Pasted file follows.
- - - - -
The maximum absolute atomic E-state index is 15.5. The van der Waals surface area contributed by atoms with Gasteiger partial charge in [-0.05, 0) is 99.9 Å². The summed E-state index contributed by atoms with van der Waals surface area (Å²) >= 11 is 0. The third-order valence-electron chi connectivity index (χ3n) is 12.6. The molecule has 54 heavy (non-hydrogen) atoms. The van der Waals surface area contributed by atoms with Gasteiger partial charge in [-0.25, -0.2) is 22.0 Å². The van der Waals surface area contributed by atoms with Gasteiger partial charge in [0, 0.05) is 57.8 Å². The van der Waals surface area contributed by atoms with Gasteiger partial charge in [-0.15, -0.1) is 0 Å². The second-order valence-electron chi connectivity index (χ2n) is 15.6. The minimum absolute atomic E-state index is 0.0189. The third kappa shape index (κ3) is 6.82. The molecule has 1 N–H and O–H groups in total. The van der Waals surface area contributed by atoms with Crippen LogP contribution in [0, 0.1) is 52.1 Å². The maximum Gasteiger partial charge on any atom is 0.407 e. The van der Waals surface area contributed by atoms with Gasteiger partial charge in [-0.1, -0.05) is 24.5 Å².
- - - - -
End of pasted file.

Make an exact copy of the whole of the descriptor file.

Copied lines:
The maximum absolute atomic E-state index is 15.5. The van der Waals surface area contributed by atoms with Gasteiger partial charge in [-0.05, 0) is 99.9 Å². The summed E-state index contributed by atoms with van der Waals surface area (Å²) >= 11 is 0. The third-order valence-electron chi connectivity index (χ3n) is 12.6. The molecule has 54 heavy (non-hydrogen) atoms. The van der Waals surface area contributed by atoms with Gasteiger partial charge in [-0.25, -0.2) is 22.0 Å². The van der Waals surface area contributed by atoms with Gasteiger partial charge in [0, 0.05) is 57.8 Å². The van der Waals surface area contributed by atoms with Gasteiger partial charge in [-0.15, -0.1) is 0 Å². The second-order valence-electron chi connectivity index (χ2n) is 15.6. The minimum absolute atomic E-state index is 0.0189. The third kappa shape index (κ3) is 6.82. The molecule has 1 N–H and O–H groups in total. The van der Waals surface area contributed by atoms with Crippen LogP contribution in [0, 0.1) is 52.1 Å². The maximum Gasteiger partial charge on any atom is 0.407 e. The van der Waals surface area contributed by atoms with Gasteiger partial charge in [-0.1, -0.05) is 24.5 Å².